Over the past few weeks, former Apple executives that originally led the team behind the iPhone's creation have been reminiscing
about the time before the smartphone's debut
, which will see its tenth birthday tomorrow, June 29. The latest interview has been posted by Wired
, with "father of the iPod" Tony Fadell discussing the multiple prototypes of the original iPhone, Apple's attempt to create a touchscreen MacBook, the poorly received collaboration
between Apple and Motorola in the Rokr, and more.
Addressing the "many different origin stories for the iPhone," Fadell pointed out that such stories were the result of Apple's multiple running projects and prototypes that it had for the iPhone. These included four big brands: "a large screen iPod" with a touch interface, an "iPod phone
" that was about the size of an iPod mini and used a click wheel interface, the Motorola Rokr, and even an ongoing attempt to get a touchscreen onto a MacBook Pro to further prove the feasibility of the technology that would eventually end up in the iPhone, and never in a MacBook.
The touchscreen Macbook project was basically trying to get touchscreen technology into a Mac to try to compete with Microsoft tablets. Steve was pissed off, and wanted to show them how to do it right. Well, that might have been the project to show Microsoft how to do it right, but they quickly realised there was so much software and there were so many new apps needed, and that everything had to be changed that it was very difficult. Plus the multitouch itself, we didn't know we could scale it that large to a full-screen display. Those were the challenges over on Mac.
At the time before the launch of the iPhone, the iPod was Apple's most popular product, and Fadell remembered the company's yearly pressure to continue to grow the brand and entice customers "every holiday." Eventually, Apple's collaboration with Motorola was catalyzed by the company's concern over its users asking themselves, "Which one am I going to take, my iPod or my cell phone?" Apple didn't want to lose that argument, so it introduced the first iTunes support in a cell phone in 2005 with the Rokr, which Fadell said "was not deliberately made poor."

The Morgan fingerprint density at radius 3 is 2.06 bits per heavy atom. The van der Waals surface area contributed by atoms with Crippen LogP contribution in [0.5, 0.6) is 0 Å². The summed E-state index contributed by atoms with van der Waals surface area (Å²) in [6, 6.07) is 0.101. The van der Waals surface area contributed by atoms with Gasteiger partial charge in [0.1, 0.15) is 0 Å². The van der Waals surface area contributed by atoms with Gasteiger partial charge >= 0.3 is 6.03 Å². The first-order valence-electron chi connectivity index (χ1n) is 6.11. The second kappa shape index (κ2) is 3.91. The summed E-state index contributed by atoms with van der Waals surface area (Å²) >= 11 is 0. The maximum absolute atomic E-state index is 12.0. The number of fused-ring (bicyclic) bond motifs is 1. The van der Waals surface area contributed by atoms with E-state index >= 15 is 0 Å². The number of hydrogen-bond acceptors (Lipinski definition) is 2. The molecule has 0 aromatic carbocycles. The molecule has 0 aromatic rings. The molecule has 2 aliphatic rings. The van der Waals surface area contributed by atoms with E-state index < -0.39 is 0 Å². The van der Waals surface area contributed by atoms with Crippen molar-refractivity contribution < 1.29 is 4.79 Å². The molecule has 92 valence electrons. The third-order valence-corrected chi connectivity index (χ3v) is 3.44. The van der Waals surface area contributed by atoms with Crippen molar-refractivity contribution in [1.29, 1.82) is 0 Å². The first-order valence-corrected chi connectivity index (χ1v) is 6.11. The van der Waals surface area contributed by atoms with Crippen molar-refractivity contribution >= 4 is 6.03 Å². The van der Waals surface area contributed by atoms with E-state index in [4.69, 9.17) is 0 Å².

Limitations of the Rokr included a firmware restriction of 100 songs to be loaded at any one time on the cell phone, as well as a slow music transfer process from a computer in comparison to devices at the time specifically dedicated to music playback. Motorola eventually ditched iTunes
in the Rokr line as Apple continued releasing iPods like the 2005 iPod nano
and its ability to hold up to 1,000 songs, which Motorola saw as undercutting Rokr. Of course, rumors were also ramping up
surrounding Apple's work on a phone of its own.
No, it was not deliberately made poor. Not at all. We tried our best. Motorola would only do so much with it. Their software team was only so good. Their operations system was only so good. And that experience just didn't work very well. It was a clash of all kinds of problems, it wasn't a case of trying to not make it good.
We were trying to do this because we didn't want cell phones to come eat our lunch, OK? The Motorola Rokr died much earlier than the arrival of the iPhone. This was us trying to dip our toe in the water, because we said, 'Let's not make a phone, but see how we can work with phones to see if we can have a limited number of songs on a phone'. So people could use iTunes and then they would want to move over to an iPod. It wasn't about making it less good because the iPhone was coming. This was well before the iPhone was even thought of.
The company's concerns during its iPod days even looked forward into current technology, particularly over storage capacities and the "celestial jukebox." Fadell said that Apple foresaw users no longer needing to be concerned with storage tiers and paying more for more space, because it "could see a time" when network speeds would ramp up alongside better technology and lead to streaming and downloading directly on a mobile device, like Apple Music and Spotify.
It was very clear, after the Rokr, and after everything we had learned in what it was going to take, that the worry was about the 'celestial jukebox' - people wouldn't have to buy large capacity iPods, 150GB or so, because they were soon going to be able to download. So we had an existential problem, people were not going to have to buy larger and larger iPods. The high-capacity iPods were where we were making all our money, and if they could download at any time - and we could see the time when the networks were going to get faster because of 3G - we were like 'oh my God, we're going to lose this business' to this music jukebox in the sky, which is basically what Spotify is.
In the rest of the interview, Fadell dives into the iPhone team's massive dissection of every possible mobile device at the time to scope out the competition, the remaining similarities between current generation iPhones and original iPods, and the ongoing legacy of 2007's first iPhone.
Fadell said that it changed his life, and "how my kids are growing up compared to how I and my wife grew up," but he hopes iPhone users remember to unplug every now and then: "...it requires all of us to make the proper changes in our lives to make sure we don't lose the analogue portion of our life and we don't just stay digital and mobile all the time."